Transmen may reach out to other physicians or urologists or plastic surgeons. But, they think only women are meant to visit gynaecologists. There have been one or two patients who have consulted me about stopping their menstruation. But, they won’t mention the reason for it, though we will be able to find out during our conversation,” she explains. While this avoidance has become common practice, it can be very risky when patients only reach out when things get very bad, she cautions.
Where it counts
This is why, better language and care, particularly in these areas of speciality, will go a long way in making menstruation inclusive and the care accessible to people on the spectrum, suggests Krishna. Well, Boondh was of the same idea. While this campaign may have been in th centre of public engagement, it all started with their Periods and Patrakaars toolkit aimed to facilitate responsible coverage/handling of menstruation by particular stakeholders media, health sector (including human and gender rights defenders), government (departments handling aspects of women’s welfare, sanitation, prison welfare, etc.) and caregivers. It hosts a detailed checklist that focuses on among other things inclusivity in terms of gender diversity, Dalit-Bahujan-Adivasi experiences and that of people with disabilities. One suggestion is the use of the word menstruators (or similar variations) instead of blanketly addressing only girls and women.
The campaign has received much positive feedback. But, not surprisingly, there was considerable backlash too. “We received hate comments, all the models (on the spectrum) were trolled; TERFs (trans-exclusionary radical feminists) and misogynists commenting terrible stuff. In terms of policy, we have a long way to go. When we look at integrating this in menstrual health management programming (MHM) across the country, it has to be translated to regional languages. Then, what is the word that comes close to menstruators right? There’s also the task of integrating it in the MHM guideline.
This should not only focus on hygiene but also health and be more inclusive. We’d like the MHM guidelines to include and reflect all the things mentioned in the Periods and Patrakaars toolkit, be it about citing credible data, or keeping the conversation user-centric and not product-centric,” says Sonal. This is going to be a huge effort, involving advocacy to several state government agencies (in every state) and sensitisation, particularly through including the gender spectrum in adolescent education, they add.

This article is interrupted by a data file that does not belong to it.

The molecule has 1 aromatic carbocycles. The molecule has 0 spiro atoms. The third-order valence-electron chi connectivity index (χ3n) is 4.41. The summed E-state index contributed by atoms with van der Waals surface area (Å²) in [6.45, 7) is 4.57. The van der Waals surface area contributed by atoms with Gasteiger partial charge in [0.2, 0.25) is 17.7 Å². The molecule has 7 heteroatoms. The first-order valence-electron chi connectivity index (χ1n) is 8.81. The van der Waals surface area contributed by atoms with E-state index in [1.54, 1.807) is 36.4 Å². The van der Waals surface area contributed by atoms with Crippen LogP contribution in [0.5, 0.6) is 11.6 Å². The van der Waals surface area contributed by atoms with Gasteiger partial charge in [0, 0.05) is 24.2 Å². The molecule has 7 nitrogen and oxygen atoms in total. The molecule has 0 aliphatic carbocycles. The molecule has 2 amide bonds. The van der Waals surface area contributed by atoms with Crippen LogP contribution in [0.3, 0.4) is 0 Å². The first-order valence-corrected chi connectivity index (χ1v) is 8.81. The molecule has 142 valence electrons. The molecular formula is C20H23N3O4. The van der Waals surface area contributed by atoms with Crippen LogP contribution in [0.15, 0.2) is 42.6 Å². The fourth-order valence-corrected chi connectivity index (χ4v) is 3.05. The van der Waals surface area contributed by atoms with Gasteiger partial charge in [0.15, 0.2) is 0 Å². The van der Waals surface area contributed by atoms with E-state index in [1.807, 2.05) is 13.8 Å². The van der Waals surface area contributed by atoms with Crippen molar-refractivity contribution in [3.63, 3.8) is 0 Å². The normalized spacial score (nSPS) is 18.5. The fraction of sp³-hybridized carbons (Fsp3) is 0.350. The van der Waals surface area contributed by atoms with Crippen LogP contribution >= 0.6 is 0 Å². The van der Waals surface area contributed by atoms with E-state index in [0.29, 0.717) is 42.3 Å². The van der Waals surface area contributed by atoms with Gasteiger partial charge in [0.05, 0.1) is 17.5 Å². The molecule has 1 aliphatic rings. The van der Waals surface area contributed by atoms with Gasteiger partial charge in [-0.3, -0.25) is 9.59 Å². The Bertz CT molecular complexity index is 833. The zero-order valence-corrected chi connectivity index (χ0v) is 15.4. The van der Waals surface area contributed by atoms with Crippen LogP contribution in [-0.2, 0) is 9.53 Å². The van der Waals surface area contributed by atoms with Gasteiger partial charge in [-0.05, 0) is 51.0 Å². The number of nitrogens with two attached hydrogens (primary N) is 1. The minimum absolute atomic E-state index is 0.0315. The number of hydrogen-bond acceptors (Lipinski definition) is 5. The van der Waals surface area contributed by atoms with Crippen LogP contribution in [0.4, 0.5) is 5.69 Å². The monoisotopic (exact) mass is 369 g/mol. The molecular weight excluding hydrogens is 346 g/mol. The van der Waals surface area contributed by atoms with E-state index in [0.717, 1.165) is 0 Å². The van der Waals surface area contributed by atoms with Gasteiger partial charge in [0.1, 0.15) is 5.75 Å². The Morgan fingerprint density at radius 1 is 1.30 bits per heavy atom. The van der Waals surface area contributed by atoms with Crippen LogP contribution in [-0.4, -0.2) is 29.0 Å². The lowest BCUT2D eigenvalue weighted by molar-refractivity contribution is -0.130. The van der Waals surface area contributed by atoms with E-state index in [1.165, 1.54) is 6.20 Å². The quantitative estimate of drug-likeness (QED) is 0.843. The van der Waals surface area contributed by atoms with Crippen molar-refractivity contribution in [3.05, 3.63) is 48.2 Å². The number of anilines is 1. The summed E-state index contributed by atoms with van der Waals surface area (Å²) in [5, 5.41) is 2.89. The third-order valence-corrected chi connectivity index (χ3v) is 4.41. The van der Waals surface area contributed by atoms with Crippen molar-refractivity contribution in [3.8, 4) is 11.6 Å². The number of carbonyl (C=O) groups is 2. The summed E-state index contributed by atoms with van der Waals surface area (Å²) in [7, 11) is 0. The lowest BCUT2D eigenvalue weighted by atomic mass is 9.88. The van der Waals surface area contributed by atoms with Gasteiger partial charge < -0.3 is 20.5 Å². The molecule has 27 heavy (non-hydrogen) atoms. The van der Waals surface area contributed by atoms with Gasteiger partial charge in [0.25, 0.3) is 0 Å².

Back to basics
And it’s with these basic steps that we have to address the larger issue of parity, suggests Magdalene Jeyarathnam, director of Indian Institute of Psychodrama and director at East West – Center for Counselling. Especially given that conversations around menstruation do not generally happen in social settings; who is likely to announce that they got their period among peers at work, right? “Being inclusive has to start with the pronouns.
Whenever I enter any international space, in our meetings, they put their name and their preferred pronouns. So, I ask people in my sessions to go around introducing themselves the same way. Then, it’s very clear to people and that’s a simple, basic and really touching conversation we need. You can follow this in the workplace too,” she explains.
This becomes extremely relevant when it’s a person identifying as a man having been assigned female at birth. “Because when they are having their period is when they are very low; already they are struggling to assert their gender and they are coming from families where this is not accepted (they have preconceived notions of transgender people) and with this, everything is going against their way,” she says, drawing upon her sessions with transmen and women. It is in this vein that we should be looking at creating gender-neutral (and disability-friendly) restrooms, she says.
While we are nowhere near addressing several basic needs and concerns in the realm of menstruation and LGBTQIA+ rights, there’s no reason to go at it just one at a time, offers Sonal. As our understanding of these needs increases, it is important to fight all of them, they add. And this seems to be just the start of it.
As Boondh, a social enterprise working on menstruation advocacy and health, sets off the conversation about ‘ungendering’ menstruation, various stakeholders talk about the need to discuss gender diversity within the experience and the ultimate need to acknowledge and respect people on the spectrum.